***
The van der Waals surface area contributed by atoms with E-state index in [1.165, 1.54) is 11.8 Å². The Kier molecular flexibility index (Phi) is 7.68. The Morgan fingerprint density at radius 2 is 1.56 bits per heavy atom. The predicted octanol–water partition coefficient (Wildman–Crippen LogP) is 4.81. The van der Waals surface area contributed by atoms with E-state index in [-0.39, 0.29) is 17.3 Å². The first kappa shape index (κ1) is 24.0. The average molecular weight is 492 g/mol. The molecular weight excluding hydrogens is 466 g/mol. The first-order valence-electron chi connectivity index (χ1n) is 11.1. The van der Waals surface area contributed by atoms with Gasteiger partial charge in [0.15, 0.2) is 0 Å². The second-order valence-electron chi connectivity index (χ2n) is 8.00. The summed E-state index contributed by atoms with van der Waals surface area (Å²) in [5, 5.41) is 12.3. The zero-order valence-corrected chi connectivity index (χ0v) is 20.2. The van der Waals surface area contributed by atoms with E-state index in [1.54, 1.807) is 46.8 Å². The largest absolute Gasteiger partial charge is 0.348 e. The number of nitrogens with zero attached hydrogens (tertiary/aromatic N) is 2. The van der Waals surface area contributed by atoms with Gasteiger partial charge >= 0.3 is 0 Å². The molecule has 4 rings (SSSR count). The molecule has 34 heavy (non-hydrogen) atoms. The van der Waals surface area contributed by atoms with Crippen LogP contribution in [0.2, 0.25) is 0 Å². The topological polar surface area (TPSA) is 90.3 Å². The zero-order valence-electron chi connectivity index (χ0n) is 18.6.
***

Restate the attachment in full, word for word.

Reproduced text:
The van der Waals surface area contributed by atoms with E-state index in [1.165, 1.54) is 11.8 Å². The Kier molecular flexibility index (Phi) is 7.68. The Morgan fingerprint density at radius 2 is 1.56 bits per heavy atom. The predicted octanol–water partition coefficient (Wildman–Crippen LogP) is 4.81. The van der Waals surface area contributed by atoms with E-state index in [-0.39, 0.29) is 17.3 Å². The first kappa shape index (κ1) is 24.0. The average molecular weight is 492 g/mol. The molecular weight excluding hydrogens is 466 g/mol. The first-order valence-electron chi connectivity index (χ1n) is 11.1. The van der Waals surface area contributed by atoms with Gasteiger partial charge in [0.15, 0.2) is 0 Å². The second-order valence-electron chi connectivity index (χ2n) is 8.00. The summed E-state index contributed by atoms with van der Waals surface area (Å²) in [5, 5.41) is 12.3. The zero-order valence-corrected chi connectivity index (χ0v) is 20.2. The van der Waals surface area contributed by atoms with E-state index in [1.54, 1.807) is 46.8 Å². The largest absolute Gasteiger partial charge is 0.348 e. The number of nitrogens with zero attached hydrogens (tertiary/aromatic N) is 2. The van der Waals surface area contributed by atoms with Gasteiger partial charge >= 0.3 is 0 Å². The molecule has 4 rings (SSSR count). The molecule has 34 heavy (non-hydrogen) atoms. The van der Waals surface area contributed by atoms with Crippen LogP contribution in [0.2, 0.25) is 0 Å². The topological polar surface area (TPSA) is 90.3 Å². The zero-order valence-electron chi connectivity index (χ0n) is 18.6.